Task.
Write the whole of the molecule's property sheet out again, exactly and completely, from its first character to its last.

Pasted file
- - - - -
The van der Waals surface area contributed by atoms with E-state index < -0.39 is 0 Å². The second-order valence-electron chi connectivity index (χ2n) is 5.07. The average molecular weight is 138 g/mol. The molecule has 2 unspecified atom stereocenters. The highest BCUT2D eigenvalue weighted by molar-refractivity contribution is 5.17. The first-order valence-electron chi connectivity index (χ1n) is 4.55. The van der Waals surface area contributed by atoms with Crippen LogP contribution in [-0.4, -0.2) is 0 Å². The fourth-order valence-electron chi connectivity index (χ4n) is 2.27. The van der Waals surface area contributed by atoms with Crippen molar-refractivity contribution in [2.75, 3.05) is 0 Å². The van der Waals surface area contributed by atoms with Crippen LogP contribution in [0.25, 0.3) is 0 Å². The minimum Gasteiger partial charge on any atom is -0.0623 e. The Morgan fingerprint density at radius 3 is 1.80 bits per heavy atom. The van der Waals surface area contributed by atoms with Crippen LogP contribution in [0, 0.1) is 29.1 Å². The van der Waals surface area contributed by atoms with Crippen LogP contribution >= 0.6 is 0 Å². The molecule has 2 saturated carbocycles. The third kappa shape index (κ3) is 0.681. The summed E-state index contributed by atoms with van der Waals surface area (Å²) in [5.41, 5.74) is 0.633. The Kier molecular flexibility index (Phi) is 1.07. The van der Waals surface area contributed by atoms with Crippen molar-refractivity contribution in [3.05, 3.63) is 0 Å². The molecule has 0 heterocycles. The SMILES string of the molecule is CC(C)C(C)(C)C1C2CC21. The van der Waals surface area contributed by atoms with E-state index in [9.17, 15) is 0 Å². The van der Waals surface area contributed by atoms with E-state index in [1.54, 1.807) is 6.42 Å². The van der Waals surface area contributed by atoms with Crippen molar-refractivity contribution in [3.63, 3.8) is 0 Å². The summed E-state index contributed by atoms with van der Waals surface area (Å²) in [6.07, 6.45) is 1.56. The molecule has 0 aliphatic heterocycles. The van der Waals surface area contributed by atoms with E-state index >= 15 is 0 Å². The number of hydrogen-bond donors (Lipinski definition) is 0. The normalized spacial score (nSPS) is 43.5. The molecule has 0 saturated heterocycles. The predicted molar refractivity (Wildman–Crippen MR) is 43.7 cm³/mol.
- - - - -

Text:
The van der Waals surface area contributed by atoms with E-state index < -0.39 is 0 Å². The second-order valence-electron chi connectivity index (χ2n) is 5.07. The average molecular weight is 138 g/mol. The molecule has 2 unspecified atom stereocenters. The highest BCUT2D eigenvalue weighted by molar-refractivity contribution is 5.17. The first-order valence-electron chi connectivity index (χ1n) is 4.55. The van der Waals surface area contributed by atoms with Crippen LogP contribution in [-0.4, -0.2) is 0 Å². The fourth-order valence-electron chi connectivity index (χ4n) is 2.27. The van der Waals surface area contributed by atoms with Crippen molar-refractivity contribution in [2.75, 3.05) is 0 Å². The van der Waals surface area contributed by atoms with Crippen LogP contribution in [0.25, 0.3) is 0 Å². The minimum Gasteiger partial charge on any atom is -0.0623 e. The Morgan fingerprint density at radius 3 is 1.80 bits per heavy atom. The van der Waals surface area contributed by atoms with Crippen LogP contribution in [0, 0.1) is 29.1 Å². The van der Waals surface area contributed by atoms with Crippen LogP contribution >= 0.6 is 0 Å². The molecule has 2 saturated carbocycles. The third kappa shape index (κ3) is 0.681. The summed E-state index contributed by atoms with van der Waals surface area (Å²) in [5.41, 5.74) is 0.633. The Kier molecular flexibility index (Phi) is 1.07. The van der Waals surface area contributed by atoms with Crippen molar-refractivity contribution in [3.05, 3.63) is 0 Å². The molecule has 0 heterocycles. The SMILES string of the molecule is CC(C)C(C)(C)C1C2CC21. The van der Waals surface area contributed by atoms with E-state index in [9.17, 15) is 0 Å². The van der Waals surface area contributed by atoms with E-state index in [1.54, 1.807) is 6.42 Å². The van der Waals surface area contributed by atoms with Crippen molar-refractivity contribution in [3.63, 3.8) is 0 Å². The summed E-state index contributed by atoms with van der Waals surface area (Å²) in [6.07, 6.45) is 1.56. The molecule has 0 aliphatic heterocycles. The van der Waals surface area contributed by atoms with E-state index >= 15 is 0 Å². The number of hydrogen-bond donors (Lipinski definition) is 0. The normalized spacial score (nSPS) is 43.5. The molecule has 0 saturated heterocycles. The predicted molar refractivity (Wildman–Crippen MR) is 43.7 cm³/mol.